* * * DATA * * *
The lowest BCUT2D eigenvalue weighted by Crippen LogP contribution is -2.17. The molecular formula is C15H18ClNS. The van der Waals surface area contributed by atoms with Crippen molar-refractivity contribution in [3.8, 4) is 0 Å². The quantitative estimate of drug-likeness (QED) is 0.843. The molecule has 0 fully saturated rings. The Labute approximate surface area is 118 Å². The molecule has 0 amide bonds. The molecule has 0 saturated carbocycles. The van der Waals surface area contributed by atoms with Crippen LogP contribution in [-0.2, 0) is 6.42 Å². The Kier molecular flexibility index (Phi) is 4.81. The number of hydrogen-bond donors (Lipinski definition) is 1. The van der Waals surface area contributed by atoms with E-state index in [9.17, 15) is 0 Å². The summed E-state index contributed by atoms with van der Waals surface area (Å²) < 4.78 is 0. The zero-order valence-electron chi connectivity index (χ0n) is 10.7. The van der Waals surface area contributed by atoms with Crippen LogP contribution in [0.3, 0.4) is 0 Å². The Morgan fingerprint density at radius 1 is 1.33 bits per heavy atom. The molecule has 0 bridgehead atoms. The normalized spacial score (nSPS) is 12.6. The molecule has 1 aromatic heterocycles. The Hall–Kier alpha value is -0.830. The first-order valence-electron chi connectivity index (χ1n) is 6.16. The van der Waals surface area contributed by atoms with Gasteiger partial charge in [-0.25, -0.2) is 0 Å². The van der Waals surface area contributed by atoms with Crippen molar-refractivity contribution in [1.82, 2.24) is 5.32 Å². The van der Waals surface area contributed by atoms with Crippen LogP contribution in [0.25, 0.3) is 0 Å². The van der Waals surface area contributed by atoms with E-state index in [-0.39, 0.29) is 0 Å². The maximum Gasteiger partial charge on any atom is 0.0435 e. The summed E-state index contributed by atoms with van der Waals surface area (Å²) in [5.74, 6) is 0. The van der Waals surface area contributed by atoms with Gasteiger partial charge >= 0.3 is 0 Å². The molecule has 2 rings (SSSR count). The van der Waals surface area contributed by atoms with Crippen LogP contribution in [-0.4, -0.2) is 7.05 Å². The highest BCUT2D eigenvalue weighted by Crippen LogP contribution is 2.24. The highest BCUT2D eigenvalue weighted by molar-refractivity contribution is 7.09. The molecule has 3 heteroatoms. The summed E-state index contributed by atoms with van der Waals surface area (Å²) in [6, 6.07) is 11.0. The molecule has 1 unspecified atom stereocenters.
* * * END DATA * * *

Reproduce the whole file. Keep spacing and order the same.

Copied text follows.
The lowest BCUT2D eigenvalue weighted by Crippen LogP contribution is -2.17. The molecular formula is C15H18ClNS. The van der Waals surface area contributed by atoms with Crippen molar-refractivity contribution in [3.8, 4) is 0 Å². The quantitative estimate of drug-likeness (QED) is 0.843. The molecule has 0 fully saturated rings. The Labute approximate surface area is 118 Å². The molecule has 0 amide bonds. The molecule has 0 saturated carbocycles. The van der Waals surface area contributed by atoms with Crippen LogP contribution in [-0.2, 0) is 6.42 Å². The Kier molecular flexibility index (Phi) is 4.81. The number of hydrogen-bond donors (Lipinski definition) is 1. The van der Waals surface area contributed by atoms with E-state index in [9.17, 15) is 0 Å². The summed E-state index contributed by atoms with van der Waals surface area (Å²) < 4.78 is 0. The zero-order valence-electron chi connectivity index (χ0n) is 10.7. The van der Waals surface area contributed by atoms with Crippen LogP contribution in [0.3, 0.4) is 0 Å². The Morgan fingerprint density at radius 1 is 1.33 bits per heavy atom. The molecule has 0 bridgehead atoms. The normalized spacial score (nSPS) is 12.6. The molecule has 1 aromatic heterocycles. The Hall–Kier alpha value is -0.830. The first-order valence-electron chi connectivity index (χ1n) is 6.16. The van der Waals surface area contributed by atoms with Gasteiger partial charge in [-0.25, -0.2) is 0 Å². The van der Waals surface area contributed by atoms with Crippen molar-refractivity contribution in [1.82, 2.24) is 5.32 Å². The van der Waals surface area contributed by atoms with Crippen LogP contribution in [0.25, 0.3) is 0 Å². The van der Waals surface area contributed by atoms with E-state index in [-0.39, 0.29) is 0 Å². The maximum Gasteiger partial charge on any atom is 0.0435 e. The summed E-state index contributed by atoms with van der Waals surface area (Å²) in [5.74, 6) is 0. The van der Waals surface area contributed by atoms with Gasteiger partial charge >= 0.3 is 0 Å². The molecule has 2 rings (SSSR count). The van der Waals surface area contributed by atoms with Crippen LogP contribution in [-0.4, -0.2) is 7.05 Å². The highest BCUT2D eigenvalue weighted by Crippen LogP contribution is 2.24. The highest BCUT2D eigenvalue weighted by molar-refractivity contribution is 7.09. The molecule has 3 heteroatoms. The summed E-state index contributed by atoms with van der Waals surface area (Å²) in [6, 6.07) is 11.0. The molecule has 1 unspecified atom stereocenters.